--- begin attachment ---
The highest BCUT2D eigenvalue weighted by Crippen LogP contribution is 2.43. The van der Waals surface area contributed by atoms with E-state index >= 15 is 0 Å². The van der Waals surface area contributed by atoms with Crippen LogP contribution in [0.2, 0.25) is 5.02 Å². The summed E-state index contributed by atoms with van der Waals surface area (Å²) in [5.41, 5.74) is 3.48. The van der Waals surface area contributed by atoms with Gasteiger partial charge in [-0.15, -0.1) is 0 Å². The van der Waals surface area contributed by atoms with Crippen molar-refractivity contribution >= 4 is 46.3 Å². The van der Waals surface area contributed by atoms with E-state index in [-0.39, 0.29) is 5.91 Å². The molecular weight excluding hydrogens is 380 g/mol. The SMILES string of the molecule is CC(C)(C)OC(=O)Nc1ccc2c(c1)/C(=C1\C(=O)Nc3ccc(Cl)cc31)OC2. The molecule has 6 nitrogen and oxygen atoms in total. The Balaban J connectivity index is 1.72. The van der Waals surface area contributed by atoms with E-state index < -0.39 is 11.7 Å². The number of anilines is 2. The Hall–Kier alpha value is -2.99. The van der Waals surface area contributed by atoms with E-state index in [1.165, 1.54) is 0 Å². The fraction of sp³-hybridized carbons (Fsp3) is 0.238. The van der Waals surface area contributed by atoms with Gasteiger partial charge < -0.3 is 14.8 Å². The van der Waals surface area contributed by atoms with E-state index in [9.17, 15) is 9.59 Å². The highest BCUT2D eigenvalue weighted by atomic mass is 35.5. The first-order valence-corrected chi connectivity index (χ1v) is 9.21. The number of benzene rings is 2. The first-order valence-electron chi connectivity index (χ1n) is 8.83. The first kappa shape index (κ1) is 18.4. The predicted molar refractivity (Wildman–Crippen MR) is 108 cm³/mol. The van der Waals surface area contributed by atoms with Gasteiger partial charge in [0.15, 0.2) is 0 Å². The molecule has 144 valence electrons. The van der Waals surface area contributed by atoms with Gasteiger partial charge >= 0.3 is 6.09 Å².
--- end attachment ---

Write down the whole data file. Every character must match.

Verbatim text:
The highest BCUT2D eigenvalue weighted by Crippen LogP contribution is 2.43. The van der Waals surface area contributed by atoms with E-state index >= 15 is 0 Å². The van der Waals surface area contributed by atoms with Crippen LogP contribution in [0.2, 0.25) is 5.02 Å². The summed E-state index contributed by atoms with van der Waals surface area (Å²) in [5.41, 5.74) is 3.48. The van der Waals surface area contributed by atoms with Gasteiger partial charge in [-0.15, -0.1) is 0 Å². The van der Waals surface area contributed by atoms with Crippen molar-refractivity contribution >= 4 is 46.3 Å². The van der Waals surface area contributed by atoms with E-state index in [-0.39, 0.29) is 5.91 Å². The molecular weight excluding hydrogens is 380 g/mol. The SMILES string of the molecule is CC(C)(C)OC(=O)Nc1ccc2c(c1)/C(=C1\C(=O)Nc3ccc(Cl)cc31)OC2. The molecule has 6 nitrogen and oxygen atoms in total. The Balaban J connectivity index is 1.72. The van der Waals surface area contributed by atoms with E-state index < -0.39 is 11.7 Å². The number of anilines is 2. The Hall–Kier alpha value is -2.99. The van der Waals surface area contributed by atoms with E-state index in [1.165, 1.54) is 0 Å². The fraction of sp³-hybridized carbons (Fsp3) is 0.238. The van der Waals surface area contributed by atoms with Gasteiger partial charge < -0.3 is 14.8 Å². The van der Waals surface area contributed by atoms with E-state index in [9.17, 15) is 9.59 Å². The highest BCUT2D eigenvalue weighted by atomic mass is 35.5. The first-order valence-corrected chi connectivity index (χ1v) is 9.21. The number of benzene rings is 2. The first-order valence-electron chi connectivity index (χ1n) is 8.83. The first kappa shape index (κ1) is 18.4. The predicted molar refractivity (Wildman–Crippen MR) is 108 cm³/mol. The van der Waals surface area contributed by atoms with Gasteiger partial charge in [0.15, 0.2) is 0 Å². The molecule has 144 valence electrons. The van der Waals surface area contributed by atoms with Gasteiger partial charge >= 0.3 is 6.09 Å².